The tone for the evening was set early by a telephone-pole-tall cowboy with an attitude every bit as outsized as his inseam.
Trace Adkins was the host for the inaugural American Country Awards at the MGM Grand on Monday, and he seemed just as likely to crack a skull as a smile.
"The producers wanted me to do a monologue, but I told 'em I wasn't going to do a damn monologue," Adkins rumbled like an agitated fault line. "It's a live show. They can't fire me right here."
And with that, Adkins introduced the first performer of the evening, Blake Shelton, a front-porch sittin', guitar pickin', moonshine sippin', 'backer juice spittin' country boy from the woods, who kept the diffidence coming via his hit "Kiss My Country Ass."
"Don't wear no fancy clothes, no ties or three-piece suits," he howled over a bed of growling guitars. "If that don't fit your social class, you can kiss my country ass."
Thus, the mood for the show was established with middle finger firmly extended and the emphasis on sass and bucking tradition.
There are several competing awards events of this nature: the Country Music Awards, which recently celebrated its 44th installment last month in Nashville, where it's held every year; the CMT Awards, also in Nashville, in June; and the Academy of Country Music Awards, which took place in Las Vegas in April.
So what makes the American Country Awards different? Well, show organizers tout the fact that the winners are based solely on fan voting.
"It takes all the bitching out of it," Video Visionary Award winner Toby Keith said of the fans getting to pick the winners. "You can't bitch when the fans vote and you lose. At least they're trying to do the right thing here."
There were other differences.
Instead of trophies, winners were presented with Fender guitars, though really, the focus was on live performances more than awards anyway, with Adkins promising "more music per minute than any other awards show" and more than a dozen acts playing.
Said artists tended to eschew the larger production values common to awards ceremonies in favor of punchier, to-the-point numbers.
Eason Corbin, winner for Artist of the Year: Breakthrough Artist, Single of the Year: Breakthrough Artist and Music Video: Breakthrough Artist, turned in an electric "A Little Bit More Country Than That," complete with moaning lap steel; spitfire duo Steel Magnolia dressed as John Travolta and Olivia Newton John's characters from "Grease" during their time on stage; the deep-voiced Josh Turner, who won for Single of the Year: Male, had the arena clapping along passionately to his old-school hit "Why Don't We Just Dance" while more established acts such as Rascal Flatts, Decade Award winners, and Alan Jackson, who earned the Greatest Hits Award, played well-received medleys of fan favorites.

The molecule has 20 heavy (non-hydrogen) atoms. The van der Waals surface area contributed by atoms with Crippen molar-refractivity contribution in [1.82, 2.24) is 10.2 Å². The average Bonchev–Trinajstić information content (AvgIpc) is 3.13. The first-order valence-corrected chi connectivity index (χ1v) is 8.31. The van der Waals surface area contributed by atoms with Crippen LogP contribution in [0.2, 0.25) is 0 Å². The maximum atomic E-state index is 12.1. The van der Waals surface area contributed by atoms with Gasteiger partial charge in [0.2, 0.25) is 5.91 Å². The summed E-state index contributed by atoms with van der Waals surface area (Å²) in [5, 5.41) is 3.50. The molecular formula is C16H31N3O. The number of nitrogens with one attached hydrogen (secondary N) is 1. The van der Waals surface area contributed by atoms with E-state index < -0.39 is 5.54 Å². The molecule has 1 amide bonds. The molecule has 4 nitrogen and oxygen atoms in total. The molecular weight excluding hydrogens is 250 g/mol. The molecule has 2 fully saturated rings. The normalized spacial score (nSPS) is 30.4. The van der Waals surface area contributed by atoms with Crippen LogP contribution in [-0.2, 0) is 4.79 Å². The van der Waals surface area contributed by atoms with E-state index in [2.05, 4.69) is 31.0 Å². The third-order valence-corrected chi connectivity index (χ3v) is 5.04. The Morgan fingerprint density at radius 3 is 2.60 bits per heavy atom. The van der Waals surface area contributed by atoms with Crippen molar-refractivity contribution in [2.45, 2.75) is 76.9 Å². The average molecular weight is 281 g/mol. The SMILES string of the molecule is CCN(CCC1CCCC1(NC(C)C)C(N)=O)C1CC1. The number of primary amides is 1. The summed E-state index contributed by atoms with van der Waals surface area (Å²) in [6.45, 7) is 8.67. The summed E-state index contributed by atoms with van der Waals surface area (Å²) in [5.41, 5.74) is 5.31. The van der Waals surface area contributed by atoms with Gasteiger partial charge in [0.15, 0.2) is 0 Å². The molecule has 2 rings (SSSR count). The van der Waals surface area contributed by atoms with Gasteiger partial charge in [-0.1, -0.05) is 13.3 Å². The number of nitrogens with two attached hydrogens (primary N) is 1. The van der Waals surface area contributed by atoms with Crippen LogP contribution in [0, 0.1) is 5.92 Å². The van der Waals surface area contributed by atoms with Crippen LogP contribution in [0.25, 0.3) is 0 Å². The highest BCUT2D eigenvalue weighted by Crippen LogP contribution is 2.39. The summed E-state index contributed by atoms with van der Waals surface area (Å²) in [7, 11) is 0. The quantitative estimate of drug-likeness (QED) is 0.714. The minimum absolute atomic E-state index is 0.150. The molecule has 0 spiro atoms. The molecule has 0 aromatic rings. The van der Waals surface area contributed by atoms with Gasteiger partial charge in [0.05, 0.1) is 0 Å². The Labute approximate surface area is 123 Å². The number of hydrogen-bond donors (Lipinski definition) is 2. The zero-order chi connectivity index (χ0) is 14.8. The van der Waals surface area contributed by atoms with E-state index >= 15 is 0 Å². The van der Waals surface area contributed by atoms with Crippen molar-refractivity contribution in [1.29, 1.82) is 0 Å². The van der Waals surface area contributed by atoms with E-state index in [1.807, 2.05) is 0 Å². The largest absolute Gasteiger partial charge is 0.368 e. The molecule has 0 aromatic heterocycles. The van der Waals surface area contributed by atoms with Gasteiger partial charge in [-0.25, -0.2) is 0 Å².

Carrie Underwood was the biggest winner of the evening, earning Artist of the Year, Artist of the Year: Female, Album of the Year, Single of the Year, Touring Headline Package of the Year and Music Video: Female honors.
Brad Paisley was named Artist of the Year: Male; Lady Antebellum won for Artist of the Year: Duo or Group, Single of the Year, Single of the Year: Duo or Group and Music Video: Duo or Group.
This being the American Country Awards' first year, there were the expected growing pains.
The red carpet before the show was so desolate, you half expected to see tumbleweeds roll down the aisle. Tickets to the event were being offered at two-for-one discounts shortly before the show, and there wasn't much of a media presence at the event.
One member of the Nashville media ranks estimated that two dozen reporters come from Music City to Sin City to cover the Academy of Country Music Awards each spring.
For this show, there were fewer than five, the individual said.
Still, the evening benefited from a sense of humor about it all, a winking self-awareness, with ventriloquist Jeff Dunham goofing on the changing face of country with puppet Bubba J.
"I like country music because it's music for the whole family," Bubba said, listing a slew of salacious hits such as "Tequila Makes Her Clothes Fall Off."
One of the funniest moments came right during a return from a commercial break, when Adkins needed to quell a noisy crowd to keep the show on schedule.
"We're running over," Adkins thundered. "Shut up!"
Something tells us that last sentiment could be directed at any critics of this love-it-or-leave-it production as well.
Contact reporter Jason Bracelin at jbracelin@review journal.com or 702-383-0476.